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Should i get the Nikon D3100?

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    Cait  1
    18 Feb 2013 - 11:20 AM

    hello, i am a teenager (still at school) and i am looking to upgrade my camera to a DSLR. I have loved photography ever since i started secondry school. I am not one of those silly teenagers who buy a professional camera just because it's 'the trend' and they really have no interest in photography other than taking good display pictures of themselves!
    I have got 2 digital basic cameras and a bridge camera.
    The bridge camera is good but i think i am ready to upgrade.
    I am interested in nature photography, portraiture,macro,travel photography (i want to travel the world when im older and take photos of dirrerent cultures and places), city and landscape photography and just stuff like that really.
    I also would like it to take nice pictures (good quality) of me and my friends on birthdays or each others house Smile
    I have 0 but i am going to wash cars and sell stuff on ebay. Im also going to try and get a job but not sure how easy it will be...
    My parents have agreed to pay 100.

    So my question is:
    1. Will this camera be worth the money or is it TOO basic for me.
    2. Is it good for what i want to do?
    3. Can anyone reccomend any other better cameras in the 300 - 380 region
    4. What are some good ideas to get money?
    5. Will is be too heavy to carry around? ( i will only use the basic lense and maybe a macro one, nothing massive)
    6. Is there much difference between bridge cameras and DSLR except the changeable lenses and price?
    7. And finally, SHOULD I GET THIS CAMERA?

    Thank you for taking the time to read/ respond to this question.

    Also if you have any time, please have a look at my photo and tell me what you think on the comments!

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    18 Feb 2013 - 11:20 AM

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    18 Feb 2013 - 12:39 PM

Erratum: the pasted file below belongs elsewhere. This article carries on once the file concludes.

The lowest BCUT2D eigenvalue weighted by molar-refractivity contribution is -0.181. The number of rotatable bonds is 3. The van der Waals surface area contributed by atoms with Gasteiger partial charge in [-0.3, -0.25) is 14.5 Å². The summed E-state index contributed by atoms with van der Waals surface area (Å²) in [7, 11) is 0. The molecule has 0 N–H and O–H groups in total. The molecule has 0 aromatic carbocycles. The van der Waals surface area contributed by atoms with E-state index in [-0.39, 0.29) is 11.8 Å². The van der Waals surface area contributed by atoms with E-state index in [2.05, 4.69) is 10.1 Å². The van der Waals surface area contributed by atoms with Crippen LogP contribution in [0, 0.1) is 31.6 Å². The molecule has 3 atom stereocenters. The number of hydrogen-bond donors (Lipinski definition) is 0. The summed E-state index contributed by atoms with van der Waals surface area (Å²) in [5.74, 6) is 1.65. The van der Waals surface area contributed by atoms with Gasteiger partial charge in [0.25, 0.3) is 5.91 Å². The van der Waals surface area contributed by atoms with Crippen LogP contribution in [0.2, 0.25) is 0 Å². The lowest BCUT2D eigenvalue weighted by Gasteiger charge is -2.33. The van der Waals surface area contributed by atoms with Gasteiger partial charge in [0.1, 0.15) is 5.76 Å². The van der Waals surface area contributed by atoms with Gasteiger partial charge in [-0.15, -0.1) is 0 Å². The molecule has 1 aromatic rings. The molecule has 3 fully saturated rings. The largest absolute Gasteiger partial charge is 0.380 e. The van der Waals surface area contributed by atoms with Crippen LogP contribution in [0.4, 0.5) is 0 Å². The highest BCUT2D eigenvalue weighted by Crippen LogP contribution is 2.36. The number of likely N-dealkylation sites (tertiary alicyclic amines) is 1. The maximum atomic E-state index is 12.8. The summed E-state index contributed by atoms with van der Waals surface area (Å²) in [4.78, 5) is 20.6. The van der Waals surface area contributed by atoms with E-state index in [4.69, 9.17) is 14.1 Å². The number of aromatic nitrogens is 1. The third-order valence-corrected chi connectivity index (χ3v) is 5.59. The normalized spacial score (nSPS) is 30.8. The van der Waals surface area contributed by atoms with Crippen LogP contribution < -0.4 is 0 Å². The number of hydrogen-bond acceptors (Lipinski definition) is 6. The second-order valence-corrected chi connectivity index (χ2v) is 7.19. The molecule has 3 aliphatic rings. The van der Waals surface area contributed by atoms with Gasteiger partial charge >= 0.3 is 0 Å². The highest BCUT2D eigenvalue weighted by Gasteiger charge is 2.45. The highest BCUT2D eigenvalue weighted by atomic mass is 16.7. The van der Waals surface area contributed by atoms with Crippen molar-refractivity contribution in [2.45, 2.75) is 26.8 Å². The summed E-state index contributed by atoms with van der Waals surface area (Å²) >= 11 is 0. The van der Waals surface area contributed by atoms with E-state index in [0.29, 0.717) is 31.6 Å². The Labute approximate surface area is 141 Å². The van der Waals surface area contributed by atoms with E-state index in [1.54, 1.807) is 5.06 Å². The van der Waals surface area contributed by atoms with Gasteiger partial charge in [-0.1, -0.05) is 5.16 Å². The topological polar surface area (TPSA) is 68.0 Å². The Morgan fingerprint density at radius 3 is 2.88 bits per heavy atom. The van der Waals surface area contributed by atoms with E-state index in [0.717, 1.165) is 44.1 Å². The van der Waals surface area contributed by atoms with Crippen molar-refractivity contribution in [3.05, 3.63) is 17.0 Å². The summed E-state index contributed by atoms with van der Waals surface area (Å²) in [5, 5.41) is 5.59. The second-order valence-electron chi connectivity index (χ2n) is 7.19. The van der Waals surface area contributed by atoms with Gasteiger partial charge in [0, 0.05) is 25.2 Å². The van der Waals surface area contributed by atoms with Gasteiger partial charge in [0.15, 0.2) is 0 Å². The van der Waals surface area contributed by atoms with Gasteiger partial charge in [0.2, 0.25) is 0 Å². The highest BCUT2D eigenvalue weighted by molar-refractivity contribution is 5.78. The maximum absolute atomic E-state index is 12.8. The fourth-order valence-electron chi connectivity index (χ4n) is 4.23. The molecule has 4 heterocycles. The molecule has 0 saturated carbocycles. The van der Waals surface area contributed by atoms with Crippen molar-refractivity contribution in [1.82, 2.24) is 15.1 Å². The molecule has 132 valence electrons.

An entry-level camera can be a stepping-stone into the system and Nikon is as good as any. The D3100 gives excellent image quality as well as being small and light. In skilled hands it'll give superb results.

    jimbro  137 forum posts Scotland
    18 Feb 2013 - 12:44 PM

    I'm biased so it would be Nikon for me
    I did have a D3100 but sold it on ebay as I've now got a D200
    The D3100 is a terrific camera.
    It does have guide mode for beginners but has the full range of other modes too
    It's 14.2MP so images are very high resolution
    It's quite a compact camera so it weighs very little
    The basic 18-55mm lens is very good and you could add extension tubes or a Raynox macro lens
    Not sure about the difference to a bridge camera as I've never owned one
    I can't comment on other makes but the D3100 is reasonably priced(esp 2nd hand) as there are newer model out now
    I'd say it's worth a go

    Good Luck

    shakeyhands e2 Member 2255 forum postsshakeyhands vcard Canada
    18 Feb 2013 - 12:49 PM

    Hi Cait,

    I can't answer all of your questions but I do like my 3100. It's light and easy to handle, has enough bells and whistles to keep me confused most of the timeGrin. Being a entry level model and having been replaced by the 3200 you should be able to find some good prices. I personally feel it would be a great place to start, then save for good glass that you can take with you to your next model.

    That's my 2 pennies worth, but there are many far more qualified members on this site I am sure will offer up better advice than I


    ste_p0270 e2 Member 367 forum postsste_p0270 vcard England
    18 Feb 2013 - 1:10 PM

    Quote: 7. And finally, SHOULD I GET THIS CAMERA?

    yes Smile

    cracking camera (as the others have pointed out).

    s/h lenses from MPB can be had relatively cheaply too.

    IQ wise, it should be considerably better than your point and shoot or bridge camera due to the much larger sensor.
    there are enough controls (PASM etc) to get your teeth into too.

    go on, go get one Smile

    Last Modified By ste_p0270 at 18 Feb 2013 - 1:13 PM
    18 Feb 2013 - 3:09 PM

    One thing to remember is that lenses will need to be the so called AFS, which have a focussing motor within the lens, if you want auto-focus.

    The older AFD lenses rely upon the focussing motor that's built into some Nikon bodies but not the D3100. You can still take pictures but you'll have to focus manually.

    You have to lose some facilities when you buy entry-level. But more important, you get the same processing engine as the upper models and a high quality sensor.

    brrttpaul  3203 forum posts United Kingdom
    18 Feb 2013 - 3:24 PM

    the d3100 is the camera I went for as a first dslr, I love it and Im a beginner. If you look at my portfolio they are all taken with the d3100 not saying they are special but they do me

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